Paul Kennedy is one of the several SIDs who are tasked with controlling the chaos of the game.


He's the man in charge

The sideline of an NCAA football game is pure bedlam. Between the TV production personnel, football players, journalists, special guests and photographers, it can get pretty cramped. This game was especially chaotic because it was broadcasted on ESPN 2, meaning a whole other dimension of media activity was added to the sideline.

In addition to what normal television crews have for a game, ESPN brings in sideline reporters and many additional HD cameras. For any football game being shown on the ESPN family of networks, the level of activity increases. But against Michigan, and for just about every other game, the media circus that is the sideline of a Big Ten game is surprisingly uneventful and works smoothly.

Between the camera truck that drives up and down the sideline (often almost running over people in the process) to get good TV shots of every play and other TV crews that carry hundreds of feet of wires, hundreds of other people jockey for a good spot to watch the game.

“It really is a miracle how no one complains because there are a ton of people on the sidelines,” sophomore Zack Becker, who shoots photography for Northwestern News Network from the sideline, said. “Especially with ESPN, everything was so busy. Wires were everywhere.”

Aside from the media, there is a whole other dimension to the sideline environment. Cheerleaders face the fans, leading them in cheers for the ‘Cats. High school recruits often come, chauffeured by athletic department staff, to watch the game up close and personal.

But, that isn’t even close to the end of it. Team managers from both teams sprint around the field to make sure the players are properly cared for, emergency medical staff remains on standby and Big Ten officials patrol the sidelines in case they are needed.

The Big Ten conference uses people – often students – to hold four parabolic microphones around the field in order to add audio snippets of the game to their broadcast. For some games, Becker is one of those students.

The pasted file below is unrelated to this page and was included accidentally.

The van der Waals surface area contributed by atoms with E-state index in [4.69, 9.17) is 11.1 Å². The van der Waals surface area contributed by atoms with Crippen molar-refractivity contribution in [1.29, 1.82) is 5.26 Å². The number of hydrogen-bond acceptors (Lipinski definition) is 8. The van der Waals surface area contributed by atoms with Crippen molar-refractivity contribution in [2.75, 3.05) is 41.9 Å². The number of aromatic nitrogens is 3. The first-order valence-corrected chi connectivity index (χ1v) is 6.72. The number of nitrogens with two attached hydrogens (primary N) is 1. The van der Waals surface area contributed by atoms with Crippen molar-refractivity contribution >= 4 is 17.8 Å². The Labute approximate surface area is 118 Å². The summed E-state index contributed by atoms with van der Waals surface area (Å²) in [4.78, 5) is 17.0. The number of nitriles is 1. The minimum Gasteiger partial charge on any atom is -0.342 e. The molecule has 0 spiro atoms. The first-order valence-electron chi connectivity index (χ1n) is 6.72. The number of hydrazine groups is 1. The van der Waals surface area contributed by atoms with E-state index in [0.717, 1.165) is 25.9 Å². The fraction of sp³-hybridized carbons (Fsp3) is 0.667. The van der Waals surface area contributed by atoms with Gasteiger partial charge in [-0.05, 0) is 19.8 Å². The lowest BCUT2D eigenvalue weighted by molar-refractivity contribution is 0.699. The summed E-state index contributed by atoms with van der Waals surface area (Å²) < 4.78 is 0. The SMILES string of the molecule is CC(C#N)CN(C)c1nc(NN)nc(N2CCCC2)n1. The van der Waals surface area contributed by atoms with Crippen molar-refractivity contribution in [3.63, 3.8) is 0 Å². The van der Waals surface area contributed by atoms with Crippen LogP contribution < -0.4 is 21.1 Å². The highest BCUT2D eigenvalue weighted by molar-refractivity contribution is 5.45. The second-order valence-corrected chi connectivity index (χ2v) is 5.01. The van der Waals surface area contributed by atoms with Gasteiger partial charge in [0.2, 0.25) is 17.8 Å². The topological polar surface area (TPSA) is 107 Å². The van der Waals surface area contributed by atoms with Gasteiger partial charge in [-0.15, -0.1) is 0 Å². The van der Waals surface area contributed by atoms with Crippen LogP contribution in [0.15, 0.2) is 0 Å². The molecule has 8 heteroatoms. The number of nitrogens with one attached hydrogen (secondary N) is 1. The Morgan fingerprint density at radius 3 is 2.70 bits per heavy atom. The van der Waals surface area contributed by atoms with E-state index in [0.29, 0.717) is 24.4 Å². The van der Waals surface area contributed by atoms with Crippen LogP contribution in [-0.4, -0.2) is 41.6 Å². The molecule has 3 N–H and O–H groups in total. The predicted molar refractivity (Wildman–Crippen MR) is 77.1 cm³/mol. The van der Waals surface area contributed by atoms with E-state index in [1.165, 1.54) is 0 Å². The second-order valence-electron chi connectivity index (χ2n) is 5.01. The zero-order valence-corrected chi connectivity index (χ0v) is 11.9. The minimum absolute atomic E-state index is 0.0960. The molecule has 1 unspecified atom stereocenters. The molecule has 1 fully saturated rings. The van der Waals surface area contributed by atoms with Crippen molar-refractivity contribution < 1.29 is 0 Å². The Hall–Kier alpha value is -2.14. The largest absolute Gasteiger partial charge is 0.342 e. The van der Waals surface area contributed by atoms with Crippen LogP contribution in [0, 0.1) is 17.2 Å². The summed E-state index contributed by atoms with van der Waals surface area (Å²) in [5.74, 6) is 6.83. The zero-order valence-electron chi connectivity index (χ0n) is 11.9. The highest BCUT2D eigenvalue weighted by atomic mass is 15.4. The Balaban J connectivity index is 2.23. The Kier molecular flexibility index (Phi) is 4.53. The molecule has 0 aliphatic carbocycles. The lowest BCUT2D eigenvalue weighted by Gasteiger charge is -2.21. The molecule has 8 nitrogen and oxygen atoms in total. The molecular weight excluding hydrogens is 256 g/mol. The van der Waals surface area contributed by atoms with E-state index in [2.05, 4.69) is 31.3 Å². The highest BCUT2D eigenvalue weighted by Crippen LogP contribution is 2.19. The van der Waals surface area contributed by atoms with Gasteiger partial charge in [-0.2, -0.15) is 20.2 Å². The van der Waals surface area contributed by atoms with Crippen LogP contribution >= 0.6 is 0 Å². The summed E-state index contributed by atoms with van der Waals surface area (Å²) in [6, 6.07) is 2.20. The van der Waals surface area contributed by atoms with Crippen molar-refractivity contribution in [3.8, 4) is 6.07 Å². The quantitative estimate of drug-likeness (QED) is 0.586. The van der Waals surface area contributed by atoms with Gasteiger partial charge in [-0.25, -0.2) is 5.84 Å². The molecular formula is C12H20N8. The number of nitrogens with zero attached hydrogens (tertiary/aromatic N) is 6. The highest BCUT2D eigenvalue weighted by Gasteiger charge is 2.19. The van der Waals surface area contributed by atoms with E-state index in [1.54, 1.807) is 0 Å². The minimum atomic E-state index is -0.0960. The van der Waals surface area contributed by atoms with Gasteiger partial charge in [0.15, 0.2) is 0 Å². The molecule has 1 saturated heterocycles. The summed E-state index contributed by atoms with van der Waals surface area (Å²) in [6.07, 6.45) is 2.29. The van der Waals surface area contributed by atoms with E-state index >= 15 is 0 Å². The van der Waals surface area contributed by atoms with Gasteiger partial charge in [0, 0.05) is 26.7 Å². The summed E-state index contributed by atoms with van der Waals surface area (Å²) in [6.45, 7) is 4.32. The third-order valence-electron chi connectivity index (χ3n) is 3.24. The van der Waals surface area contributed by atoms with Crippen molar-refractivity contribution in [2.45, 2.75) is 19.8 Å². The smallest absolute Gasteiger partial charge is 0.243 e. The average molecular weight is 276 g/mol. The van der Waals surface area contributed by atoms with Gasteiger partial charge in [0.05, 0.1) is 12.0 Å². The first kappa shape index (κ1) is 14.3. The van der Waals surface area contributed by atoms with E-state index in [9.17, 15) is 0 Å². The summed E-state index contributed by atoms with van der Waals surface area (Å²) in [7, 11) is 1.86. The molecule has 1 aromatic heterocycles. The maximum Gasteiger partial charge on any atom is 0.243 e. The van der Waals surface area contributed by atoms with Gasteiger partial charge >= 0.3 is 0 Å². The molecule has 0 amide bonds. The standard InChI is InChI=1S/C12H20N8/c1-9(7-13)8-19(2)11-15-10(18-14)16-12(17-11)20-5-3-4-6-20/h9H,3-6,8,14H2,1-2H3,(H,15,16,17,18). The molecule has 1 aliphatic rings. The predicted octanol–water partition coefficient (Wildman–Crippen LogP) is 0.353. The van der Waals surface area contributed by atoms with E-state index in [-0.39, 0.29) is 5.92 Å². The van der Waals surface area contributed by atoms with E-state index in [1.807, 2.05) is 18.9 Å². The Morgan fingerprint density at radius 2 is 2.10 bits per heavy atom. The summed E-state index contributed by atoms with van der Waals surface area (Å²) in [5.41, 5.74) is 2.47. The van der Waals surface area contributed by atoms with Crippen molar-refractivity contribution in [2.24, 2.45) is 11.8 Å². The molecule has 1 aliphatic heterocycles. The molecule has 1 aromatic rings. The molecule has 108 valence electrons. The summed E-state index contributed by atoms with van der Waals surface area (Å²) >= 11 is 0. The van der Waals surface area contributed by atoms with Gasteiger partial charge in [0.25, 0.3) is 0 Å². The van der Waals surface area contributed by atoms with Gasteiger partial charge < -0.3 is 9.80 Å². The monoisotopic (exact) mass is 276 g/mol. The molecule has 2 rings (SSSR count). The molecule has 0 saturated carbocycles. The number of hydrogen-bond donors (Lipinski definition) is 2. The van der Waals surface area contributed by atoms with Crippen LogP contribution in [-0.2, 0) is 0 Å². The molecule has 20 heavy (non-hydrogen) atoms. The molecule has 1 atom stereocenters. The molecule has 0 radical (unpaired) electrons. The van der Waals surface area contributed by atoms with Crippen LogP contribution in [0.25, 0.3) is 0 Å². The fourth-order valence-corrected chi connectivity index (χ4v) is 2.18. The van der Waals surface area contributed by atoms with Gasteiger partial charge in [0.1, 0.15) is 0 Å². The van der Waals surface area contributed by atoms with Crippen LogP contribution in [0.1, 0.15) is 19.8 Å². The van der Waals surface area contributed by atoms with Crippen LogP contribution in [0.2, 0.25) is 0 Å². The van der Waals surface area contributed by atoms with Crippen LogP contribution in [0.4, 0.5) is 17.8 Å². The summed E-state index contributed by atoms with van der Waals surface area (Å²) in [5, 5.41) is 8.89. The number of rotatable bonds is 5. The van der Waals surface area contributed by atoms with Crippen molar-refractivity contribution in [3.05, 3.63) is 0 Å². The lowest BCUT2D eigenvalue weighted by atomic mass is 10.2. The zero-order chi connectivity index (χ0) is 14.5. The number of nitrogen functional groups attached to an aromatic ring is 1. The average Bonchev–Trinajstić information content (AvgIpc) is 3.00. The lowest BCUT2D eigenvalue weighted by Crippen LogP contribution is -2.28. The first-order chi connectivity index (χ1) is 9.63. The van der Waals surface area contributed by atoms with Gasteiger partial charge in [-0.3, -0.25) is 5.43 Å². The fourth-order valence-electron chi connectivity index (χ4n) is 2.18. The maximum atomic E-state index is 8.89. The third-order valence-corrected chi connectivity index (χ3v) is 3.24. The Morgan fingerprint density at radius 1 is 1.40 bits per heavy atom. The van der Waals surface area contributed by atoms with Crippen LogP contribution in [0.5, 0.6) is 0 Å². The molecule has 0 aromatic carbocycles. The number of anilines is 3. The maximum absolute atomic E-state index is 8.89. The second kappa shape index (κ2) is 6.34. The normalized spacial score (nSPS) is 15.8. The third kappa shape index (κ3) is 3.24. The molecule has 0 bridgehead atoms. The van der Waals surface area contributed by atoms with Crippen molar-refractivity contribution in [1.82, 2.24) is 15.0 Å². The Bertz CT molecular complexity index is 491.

“I had seen them do that on the sidelines plenty of times in person and on TV,” he said. “But, I never really had any idea what it actually did until I put on the headset and I could hear absolutely everything I pointed the mic at.”

Even more, many special university guests come down to the field, too. And because Medill produces so many student publications, many student journalists do sideline reports or shoot photos from the side of the field.

In order to make sure all this controlled chaos runs smoothly, precautions have to be taken. Before the game, representatives from many of the parties are responsible for managing the game all meet to discuss the plan. That meeting, called the “100-minute meeting,” is attended by about 20 people (for more details, see “The SID”) who discuss potential dangers, which often have to do with weather.

Despite hundreds of people and machines and wires racing along the field for the whole game, everything goes to plan against Michigan. There are no miscues (besides the ones made by the players), and everything runs smoothly – everyone did their job correctly.

The obsession with football is almost unreal. Every inch of the stadium has been accounted for, either by media members or stadium staffers. Dozens of media outlets cover this game, each sending multiple people to report or photograph or video the game. All of this for a meeting between two below-.500 football teams.

And some people still call baseball “America’s pastime.”

The Parents

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